Over the summer, St. Petersburg financial advice website The Penny Hoarder’s high-profile lawsuit against competitor Fluent Inc. thrust intellectual property law issues into the spotlight. The multimillion-dollar action brought by Penny Hoarder founder and CEO Kyle Taylor alleged copyright infringement and violations of non-compete agreements that resulted in the theft of source code.
For recently appointed Greenberg Traurig partner Scott Doyle, cases like The Penny Hoarder’s are indicative of why Florida — with fast-rising tech sectors in Tampa Bay and Miami — stands to be an intellectual property law battleground.
“Florida, historically, has not done as much in technology,” says Doyle, who practiced in Washington, D.C., before joining Greenberg Traurig’s intellectual property and technology practice in Tampa earlier this year. “But now because everybody’s moving from the East coast to Florida and there's a lot of money here, and the university system is set up very nicely, I just think it’s going to just go crazy in Florida.”
“It’s a tough world and everybody gets ripped off. I've worked with some of the largest companies in the world and I've worked with small companies, and many don’t do [IP] right.” Scott Doyle, shareholder and intellectual property lawyer at Greenberg Traurig’s Tampa office
As a result, Doyle says, more unscrupulous competitors will look to Florida to exploit weaknesses in companies’ IP protections, whether that means stealing trade secrets, violating patents, poaching employees, copying brand assets, infringing on trademarks or any number of other shady tactics. Therefore, it’s incumbent upon businesses to take a proactive, ever-vigilant approach to IP.
Even then, he says, “It’s a tough world and everybody gets ripped off. I've worked with some of the largest companies in the world and I've worked with small companies, and many don’t do [IP] right.”
Regardless of size and scale, businesses can minimize theft of their ideas and inventions by first having a good understanding of what constitutes IP. An IP lawyer, Doyle says, can offer advice about the critical differences between patents, trade secrets and copyrighted material. That can help a company formulate a strategy to keep rivals from profiting from its innovations.
“Coca-Cola, obviously, their formula has been a trade secret for all these years,” Doyle says, “but one of the aspects of a patent is it’s going to be public.”
Doyle, 56, has been an intellectual property litigator for most of his career, having earned a law degree from George Mason University. But he has a background in electrical engineering and worked for U.S. defense contractors in areas such as military telecommunications and computer engineering.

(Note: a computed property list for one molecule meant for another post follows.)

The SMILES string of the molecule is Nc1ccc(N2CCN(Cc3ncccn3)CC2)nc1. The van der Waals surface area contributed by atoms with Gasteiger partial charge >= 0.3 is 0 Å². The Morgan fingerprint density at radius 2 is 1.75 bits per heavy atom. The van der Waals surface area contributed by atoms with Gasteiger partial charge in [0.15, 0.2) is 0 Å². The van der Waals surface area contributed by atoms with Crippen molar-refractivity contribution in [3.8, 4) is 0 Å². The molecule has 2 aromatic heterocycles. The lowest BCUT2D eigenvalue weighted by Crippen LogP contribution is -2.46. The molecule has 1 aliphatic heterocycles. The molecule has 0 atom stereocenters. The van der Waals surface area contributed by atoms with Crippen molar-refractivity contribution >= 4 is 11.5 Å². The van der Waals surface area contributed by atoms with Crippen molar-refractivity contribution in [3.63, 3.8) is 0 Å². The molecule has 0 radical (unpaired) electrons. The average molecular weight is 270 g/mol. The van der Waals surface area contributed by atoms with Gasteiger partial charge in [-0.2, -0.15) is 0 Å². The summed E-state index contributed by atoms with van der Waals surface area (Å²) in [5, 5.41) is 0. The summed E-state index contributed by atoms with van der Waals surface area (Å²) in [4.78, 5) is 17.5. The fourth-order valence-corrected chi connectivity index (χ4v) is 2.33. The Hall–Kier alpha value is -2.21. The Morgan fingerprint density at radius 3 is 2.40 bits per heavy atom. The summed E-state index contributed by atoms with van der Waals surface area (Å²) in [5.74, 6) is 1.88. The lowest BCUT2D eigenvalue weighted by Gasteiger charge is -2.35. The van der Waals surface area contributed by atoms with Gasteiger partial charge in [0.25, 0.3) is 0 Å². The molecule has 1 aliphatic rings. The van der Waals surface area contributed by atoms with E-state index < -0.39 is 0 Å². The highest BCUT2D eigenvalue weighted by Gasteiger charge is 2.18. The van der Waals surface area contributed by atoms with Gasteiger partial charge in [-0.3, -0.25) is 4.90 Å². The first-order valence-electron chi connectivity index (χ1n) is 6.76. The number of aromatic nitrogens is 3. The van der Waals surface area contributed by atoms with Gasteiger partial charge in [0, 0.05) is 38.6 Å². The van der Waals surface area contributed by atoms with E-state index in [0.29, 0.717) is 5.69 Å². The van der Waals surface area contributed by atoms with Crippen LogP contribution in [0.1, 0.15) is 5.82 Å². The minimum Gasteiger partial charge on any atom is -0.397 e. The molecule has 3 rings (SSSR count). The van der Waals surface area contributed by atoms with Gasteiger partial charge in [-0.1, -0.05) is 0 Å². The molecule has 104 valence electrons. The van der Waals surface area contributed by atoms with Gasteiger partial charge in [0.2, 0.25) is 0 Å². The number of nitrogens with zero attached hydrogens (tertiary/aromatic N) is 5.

“I had a conversation with my father back in 1979,” Doyle says, “and he essentially said, ‘Look, I’m paying for your college, but you've got to go into electrical engineering.’ I said, ‘Well, I'm not sure I want to do engineering.’ And he said, ‘If it doesn't work out, you can always be a lawyer.’ And that's exactly what happened.”
Augmented by a clerkship at the International Trade Commission, a major forum for international patent suits, Doyle says his technical background has given him a big leg up in the world of intellectual property law, because he understands the pressures faced by businesses, particularly in the tech sector, that are bringing new, innovative products to market and need customers and capital.
“Everybody’s focus is on developing the product as quickly as they can or doing deals,” he says. “Where people make mistakes is they are so hot and heavy to do deals with players in the industry that they end up giving away their IP — they license their IP … and they don't get anything back … except that maybe the larger player will take the application and help them market it. I call it IP leakage. It’s like having a boat with a bunch of holes in it.”
When it comes to IP protection, though, it’s possible to have too much of a good thing. Small businesses sometimes go to great lengths to patent anything and everything, when their resources would be better deployed in other areas that would help cash flow. “You’ve got limited funds, so find out what's the most valuable thing you have and work on getting your patents for that,” Doyle says.
When a product or service is ready for a business deal, that’s the time to get tough, be thorough and spare no expense when it comes to IP.
“It's got to be part of the grain of your company to know how to protect your stuff,” Doyle says. “And then once you start deals and do technology transfer agreements with whomever it might be, you’ve got to say, ‘Look, just because we're doing a deal with you doesn't mean that you get a license to our entire patent portfolio.’”
(This article has been updated to correct a typographical error in one of Scott Doyle's quotes.)